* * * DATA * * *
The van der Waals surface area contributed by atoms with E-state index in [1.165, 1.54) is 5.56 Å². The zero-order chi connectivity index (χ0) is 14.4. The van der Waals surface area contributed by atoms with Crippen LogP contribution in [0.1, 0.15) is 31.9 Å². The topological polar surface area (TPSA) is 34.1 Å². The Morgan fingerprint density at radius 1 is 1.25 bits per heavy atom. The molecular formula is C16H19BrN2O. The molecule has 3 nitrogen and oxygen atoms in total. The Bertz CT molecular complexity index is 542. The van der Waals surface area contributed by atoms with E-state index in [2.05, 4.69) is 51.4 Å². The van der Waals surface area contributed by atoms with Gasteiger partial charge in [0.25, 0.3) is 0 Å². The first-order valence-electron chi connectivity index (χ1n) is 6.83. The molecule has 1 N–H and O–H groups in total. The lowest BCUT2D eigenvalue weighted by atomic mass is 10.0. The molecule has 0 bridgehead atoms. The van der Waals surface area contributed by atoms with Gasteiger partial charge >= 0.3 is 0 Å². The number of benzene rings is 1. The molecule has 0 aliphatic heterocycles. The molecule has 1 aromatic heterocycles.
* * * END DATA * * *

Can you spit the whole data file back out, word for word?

The van der Waals surface area contributed by atoms with E-state index in [1.165, 1.54) is 5.56 Å². The zero-order chi connectivity index (χ0) is 14.4. The van der Waals surface area contributed by atoms with Crippen LogP contribution in [0.1, 0.15) is 31.9 Å². The topological polar surface area (TPSA) is 34.1 Å². The Morgan fingerprint density at radius 1 is 1.25 bits per heavy atom. The molecular formula is C16H19BrN2O. The molecule has 3 nitrogen and oxygen atoms in total. The Bertz CT molecular complexity index is 542. The van der Waals surface area contributed by atoms with E-state index in [2.05, 4.69) is 51.4 Å². The van der Waals surface area contributed by atoms with Gasteiger partial charge in [0.25, 0.3) is 0 Å². The first-order valence-electron chi connectivity index (χ1n) is 6.83. The molecule has 1 N–H and O–H groups in total. The lowest BCUT2D eigenvalue weighted by atomic mass is 10.0. The molecule has 0 bridgehead atoms. The van der Waals surface area contributed by atoms with Gasteiger partial charge >= 0.3 is 0 Å². The number of benzene rings is 1. The molecule has 0 aliphatic heterocycles. The molecule has 1 aromatic heterocycles.